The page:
With Drought Conditions, the U.S. Can’t Risk Adding Millions More

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By Joe Guzzardi

Joe is a CAPS Senior Writing Fellow whose commentaries about California's social issues have run in newspapers throughout California and the country for nearly 30 years. Contact Joe at joeguzzardi@capsweb.org, or find him on Twitter @joeguzzardi19.

The writer's views are his own.

May 19, 2013

Completely overlooked in the Senate’s S. 744 immigration deliberation, the Border Security, Economic Opportunity and Immigration Modernization Act, is the environmental impact of adding as many as 33 million new United States residents during the next decade. For the purpose of this blog, whether those newcomers are “provisional” permanent residents or ever become citizens is irrelevant.

All 33 million will become consumers not only of commercial goods but also of natural resources. Water, of which the U.S. already has too little, provides a striking example of how adding more people will deepen an already acute water shortage problem.

According to the U.S. Drought Monitor, a partnership between the National Drought Mitigation Center at the University of Nebraska-Lincoln, the United States Department of Agriculture, and the National Oceanic and Atmospheric Administration, much of the nation is suffering from “abnormal dryness” or “below average precipitation.”

Furthermore the Drought Monitor notes that in the region from the Rockies west to the Pacific Coast: “Some areas have received only 40 to 65 percent of normal amounts [of rain] since the start of the water year in October 2012.” Parts of California have “severe” drought; conditions in Arizona and Texas are described as either “extreme” or “exceptionally extreme.”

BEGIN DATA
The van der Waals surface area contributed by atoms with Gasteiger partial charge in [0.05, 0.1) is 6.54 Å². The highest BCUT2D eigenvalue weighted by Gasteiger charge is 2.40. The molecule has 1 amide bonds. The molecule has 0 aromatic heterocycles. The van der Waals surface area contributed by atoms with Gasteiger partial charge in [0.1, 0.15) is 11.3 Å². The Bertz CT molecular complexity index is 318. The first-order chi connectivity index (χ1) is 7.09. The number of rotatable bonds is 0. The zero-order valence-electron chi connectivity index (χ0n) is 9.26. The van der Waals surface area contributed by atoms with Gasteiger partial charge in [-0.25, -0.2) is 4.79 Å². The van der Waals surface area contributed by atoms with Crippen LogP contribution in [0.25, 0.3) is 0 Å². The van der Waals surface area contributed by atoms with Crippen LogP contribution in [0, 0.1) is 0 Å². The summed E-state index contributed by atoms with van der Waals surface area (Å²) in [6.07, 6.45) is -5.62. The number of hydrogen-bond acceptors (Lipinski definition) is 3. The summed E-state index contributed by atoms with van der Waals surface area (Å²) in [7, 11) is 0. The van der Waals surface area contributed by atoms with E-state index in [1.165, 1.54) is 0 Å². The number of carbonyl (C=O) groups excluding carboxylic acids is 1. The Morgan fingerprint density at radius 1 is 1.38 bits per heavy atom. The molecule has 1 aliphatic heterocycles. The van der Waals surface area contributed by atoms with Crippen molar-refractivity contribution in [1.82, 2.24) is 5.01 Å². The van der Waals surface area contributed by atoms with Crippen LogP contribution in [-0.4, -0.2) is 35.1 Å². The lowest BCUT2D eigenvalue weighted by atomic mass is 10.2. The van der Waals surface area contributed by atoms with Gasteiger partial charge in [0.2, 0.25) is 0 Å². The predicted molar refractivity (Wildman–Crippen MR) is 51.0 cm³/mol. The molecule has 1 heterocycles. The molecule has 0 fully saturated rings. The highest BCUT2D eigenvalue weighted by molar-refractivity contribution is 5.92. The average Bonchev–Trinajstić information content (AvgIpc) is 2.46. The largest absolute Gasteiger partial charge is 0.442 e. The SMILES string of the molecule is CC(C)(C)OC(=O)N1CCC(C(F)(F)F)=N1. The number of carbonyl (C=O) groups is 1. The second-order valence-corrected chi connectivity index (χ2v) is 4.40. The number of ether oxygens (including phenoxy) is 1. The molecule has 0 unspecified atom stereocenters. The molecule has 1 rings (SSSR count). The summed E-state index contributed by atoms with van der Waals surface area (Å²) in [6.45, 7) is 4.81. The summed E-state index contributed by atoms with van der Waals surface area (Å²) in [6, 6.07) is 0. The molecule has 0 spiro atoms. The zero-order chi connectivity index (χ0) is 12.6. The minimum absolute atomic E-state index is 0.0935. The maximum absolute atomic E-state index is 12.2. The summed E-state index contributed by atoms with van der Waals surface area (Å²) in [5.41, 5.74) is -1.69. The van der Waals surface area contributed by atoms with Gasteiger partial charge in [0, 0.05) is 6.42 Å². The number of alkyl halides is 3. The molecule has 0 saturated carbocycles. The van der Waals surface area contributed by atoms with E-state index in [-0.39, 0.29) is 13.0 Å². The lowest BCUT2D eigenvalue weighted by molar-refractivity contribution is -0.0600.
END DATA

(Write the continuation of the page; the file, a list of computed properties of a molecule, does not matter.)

The water shortage is so problematic that reclaiming used wastewater for drinking is being promoted as an alternative to freshwater. According to Rhodes Trussell, president of Trussell Technologies in Pasadena, California:

"Expanding water reuse could significantly increase the nation's water resource, particularly in coastal communities."

So-called reclaimed water is already used in some industrial and agricultural applications. The first hurdle before drinking reclaimed water could be nationally approved would legislative. But then and understandably, the built in, psychological resistance to drinking reclaimed water would have to be overcome before the concept could have wide popular acceptance. [Reclaimed Wastewater Safe for Drinking but Still a Tough Sell, by Ker Than, National Geographic News, January 31, 2012]

But with 33 million more people, roughly the size of today’s Canada, Americans might have little choice about where their drinking water comes from.

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